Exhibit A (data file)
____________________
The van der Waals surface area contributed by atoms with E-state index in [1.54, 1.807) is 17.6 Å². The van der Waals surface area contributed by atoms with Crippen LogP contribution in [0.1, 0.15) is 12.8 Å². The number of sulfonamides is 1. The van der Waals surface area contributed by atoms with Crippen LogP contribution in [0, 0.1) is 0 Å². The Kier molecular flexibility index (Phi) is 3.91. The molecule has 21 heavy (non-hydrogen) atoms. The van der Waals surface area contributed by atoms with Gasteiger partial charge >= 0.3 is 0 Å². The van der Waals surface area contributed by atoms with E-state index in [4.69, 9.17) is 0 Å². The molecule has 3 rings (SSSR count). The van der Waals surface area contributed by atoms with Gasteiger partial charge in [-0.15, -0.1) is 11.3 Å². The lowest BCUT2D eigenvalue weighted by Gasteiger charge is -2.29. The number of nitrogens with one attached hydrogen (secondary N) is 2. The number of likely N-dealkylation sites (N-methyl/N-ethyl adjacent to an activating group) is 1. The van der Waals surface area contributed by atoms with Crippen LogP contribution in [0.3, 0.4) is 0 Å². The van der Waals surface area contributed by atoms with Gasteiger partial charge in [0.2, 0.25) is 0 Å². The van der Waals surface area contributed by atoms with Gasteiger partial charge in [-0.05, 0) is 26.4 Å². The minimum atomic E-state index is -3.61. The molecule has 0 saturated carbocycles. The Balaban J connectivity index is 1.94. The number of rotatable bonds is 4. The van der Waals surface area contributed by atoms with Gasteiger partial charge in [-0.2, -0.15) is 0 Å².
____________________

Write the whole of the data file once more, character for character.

The van der Waals surface area contributed by atoms with E-state index in [1.54, 1.807) is 17.6 Å². The van der Waals surface area contributed by atoms with Crippen LogP contribution in [0.1, 0.15) is 12.8 Å². The number of sulfonamides is 1. The van der Waals surface area contributed by atoms with Crippen LogP contribution in [0, 0.1) is 0 Å². The Kier molecular flexibility index (Phi) is 3.91. The molecule has 21 heavy (non-hydrogen) atoms. The van der Waals surface area contributed by atoms with Gasteiger partial charge >= 0.3 is 0 Å². The van der Waals surface area contributed by atoms with E-state index in [4.69, 9.17) is 0 Å². The molecule has 3 rings (SSSR count). The van der Waals surface area contributed by atoms with Gasteiger partial charge in [-0.15, -0.1) is 11.3 Å². The lowest BCUT2D eigenvalue weighted by Gasteiger charge is -2.29. The number of nitrogens with one attached hydrogen (secondary N) is 2. The number of likely N-dealkylation sites (N-methyl/N-ethyl adjacent to an activating group) is 1. The van der Waals surface area contributed by atoms with Crippen LogP contribution in [0.3, 0.4) is 0 Å². The van der Waals surface area contributed by atoms with Gasteiger partial charge in [0.2, 0.25) is 0 Å². The van der Waals surface area contributed by atoms with Gasteiger partial charge in [-0.05, 0) is 26.4 Å². The minimum atomic E-state index is -3.61. The molecule has 0 saturated carbocycles. The Balaban J connectivity index is 1.94. The number of rotatable bonds is 4. The van der Waals surface area contributed by atoms with Gasteiger partial charge in [-0.2, -0.15) is 0 Å².